This last point reminds me of a certain stairwell in my college’s library that amplified even the smallest whisper into a force of nature. One day at lunch it came out around the table that all of us seated there (I believe I was the only music student at the table) loved to sing in that space when we found ourselves alone in it because the sound seemed to come alive. Resonant churches provide that same impetus to many faithful who otherwise feel exposed and vulnerable singing in dry spaces where their individual voices and mistakes are readily noticed, especially by themselves. A live acoustic is somewhat like grace, it takes the earnest, but often modest, vocal offering of the Christian and transforms it into something beautiful.

Resonant acoustics aside, this leaves us with two main questions. 1) Does the cantor fulfill its role in the Ordinary Form? and 2) If not, then who, or what, can? For the moment, I want suspend judgment on the first question and tackle the second.

If not, then who, or what? First, we need to remember that congregational singing pre-dates the Second Vatican Council and even the advent of amplified sound. Congregational singing in the Germanic and Slavic nations runs deep and certainly wasn’t predicated on the presence of the cantor.

The pipe organ is the only other living thing that could possibly fill the void left in the absence of a choir. No other instrument on earth can sing as high or low, as loud or soft, or with as much gentleness, passion or majesty as the Sacred Liturgy demands (and all without amplification). If we look at the history of the pipe organ, long before it ever accompanied the congregation it was used to establish pitch and sometimes tempo for the singers. A good organist today can easily end his introduction in such a way that the congregation knows it has come to an end and that the hymn or chant will begin NOW, on THIS pitch, at THIS tempo. As a matter of fact, I have done it many times. The organist should be able to adjust his registration, timbre, tempo and key to fit the congregation’s needs without the unnatural aide of the microphone. To lead and sustain via the organ, coupled with good, singable music, is to place the responsibility for congregational singing in the hands of the congregation. As with anything else in life, if you want someone to succeed, you have to first give him the tools and then step back and let him do it.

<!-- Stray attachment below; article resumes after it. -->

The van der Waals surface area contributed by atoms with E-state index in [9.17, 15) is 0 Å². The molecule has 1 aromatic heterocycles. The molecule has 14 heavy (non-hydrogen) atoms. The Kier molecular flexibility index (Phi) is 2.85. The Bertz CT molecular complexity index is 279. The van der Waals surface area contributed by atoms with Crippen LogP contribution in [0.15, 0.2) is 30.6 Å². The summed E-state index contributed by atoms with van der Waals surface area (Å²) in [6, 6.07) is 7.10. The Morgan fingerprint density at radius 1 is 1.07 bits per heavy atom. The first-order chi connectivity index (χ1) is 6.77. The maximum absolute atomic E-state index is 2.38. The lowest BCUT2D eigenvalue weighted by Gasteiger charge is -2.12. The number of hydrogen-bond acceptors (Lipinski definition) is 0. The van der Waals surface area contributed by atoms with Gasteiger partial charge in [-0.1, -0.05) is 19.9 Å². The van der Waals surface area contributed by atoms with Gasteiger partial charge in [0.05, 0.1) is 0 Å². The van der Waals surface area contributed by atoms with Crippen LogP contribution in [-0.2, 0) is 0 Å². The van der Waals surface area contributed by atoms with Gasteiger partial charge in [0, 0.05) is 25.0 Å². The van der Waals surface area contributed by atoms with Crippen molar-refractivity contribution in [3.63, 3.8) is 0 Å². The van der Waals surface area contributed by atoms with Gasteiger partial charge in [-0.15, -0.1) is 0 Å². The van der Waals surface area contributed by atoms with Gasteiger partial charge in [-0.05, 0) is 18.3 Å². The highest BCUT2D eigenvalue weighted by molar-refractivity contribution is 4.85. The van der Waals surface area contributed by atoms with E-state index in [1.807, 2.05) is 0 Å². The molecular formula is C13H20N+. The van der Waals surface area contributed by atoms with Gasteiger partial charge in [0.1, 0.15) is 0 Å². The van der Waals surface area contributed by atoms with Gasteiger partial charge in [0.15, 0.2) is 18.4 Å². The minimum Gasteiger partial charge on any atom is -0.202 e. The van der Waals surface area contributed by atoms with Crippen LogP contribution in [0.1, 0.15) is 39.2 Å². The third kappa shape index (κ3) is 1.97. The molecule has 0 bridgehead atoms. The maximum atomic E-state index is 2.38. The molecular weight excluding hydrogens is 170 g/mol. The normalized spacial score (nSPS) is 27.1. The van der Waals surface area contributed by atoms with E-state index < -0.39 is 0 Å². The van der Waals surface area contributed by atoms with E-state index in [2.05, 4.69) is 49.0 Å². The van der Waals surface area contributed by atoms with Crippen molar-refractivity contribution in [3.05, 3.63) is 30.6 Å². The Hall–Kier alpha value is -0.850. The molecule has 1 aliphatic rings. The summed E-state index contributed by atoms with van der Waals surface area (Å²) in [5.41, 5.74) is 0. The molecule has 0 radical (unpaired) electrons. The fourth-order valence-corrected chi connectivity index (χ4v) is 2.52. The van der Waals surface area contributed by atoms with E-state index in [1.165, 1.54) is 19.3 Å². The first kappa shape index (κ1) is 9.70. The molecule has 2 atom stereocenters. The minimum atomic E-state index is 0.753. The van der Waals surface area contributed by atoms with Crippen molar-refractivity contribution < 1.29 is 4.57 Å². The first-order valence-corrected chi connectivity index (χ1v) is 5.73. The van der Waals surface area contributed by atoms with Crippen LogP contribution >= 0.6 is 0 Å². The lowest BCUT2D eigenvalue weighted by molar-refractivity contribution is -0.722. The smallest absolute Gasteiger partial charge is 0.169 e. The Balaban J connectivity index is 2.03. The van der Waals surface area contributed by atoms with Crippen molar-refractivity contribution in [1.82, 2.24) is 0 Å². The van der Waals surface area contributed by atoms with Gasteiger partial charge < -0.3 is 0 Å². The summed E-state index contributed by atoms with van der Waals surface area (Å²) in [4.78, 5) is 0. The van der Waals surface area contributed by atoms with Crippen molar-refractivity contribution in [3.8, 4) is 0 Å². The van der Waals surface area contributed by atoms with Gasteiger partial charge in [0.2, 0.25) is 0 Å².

Now I can tackle the question of the cantor’s necessity. If the organ/organist is able to lead and sustain congregational singing in a purely natural way (without amplification), is the cantor no longer necessary? In a perfect world every parish would have an organist capable of leading from the organ and all the music used would be known and loved, but that simply isn’t the case. Nevertheless, there are ways we can place the responsibility for congregation singing back in the hands of the congregation while making concessions for a cantor when necessary.

  1. Move your cantor out of the sanctuary and into the organ loft if possible. Before anyone objects that in the older form of the Roman Rite the liturgical cantor would have been both vested AND in the choir/sanctuary, we must remember that the cantor as envisioned by the GIRM is very different from the traditional cantor in the Roman Rite. It is simply too easy for the modern cantor to become the star of the show as opposed to the servant of the liturgy and liturgical song.
  2. Ask your cantor to begin well-known music and then step away from the microphone.
  3. Ask your cantor to lead all new music, but only until the congregation is capable of sustaining it themselves. If the congregation isn’t able to do so after a reasonable amount of time, perhaps the music you’ve chosen is simply not suitable.
  4. Ask your cantor to sing the proper antiphons. Since these change weekly, it can be difficult for your congregation to learn all but the simplest settings of them.
  5. Do NOT, I repeat do NOT!!! ask a cantor to sing at the same time as the choir.
  6. Find smaller groups of musicians, perhaps two strong singers, to lead the music, without microphones, in the absence of your choir.

We need to be honest and ask if what we are doing supports or hinders our sung prayer. Such honesty can be brutal, but ultimately life giving.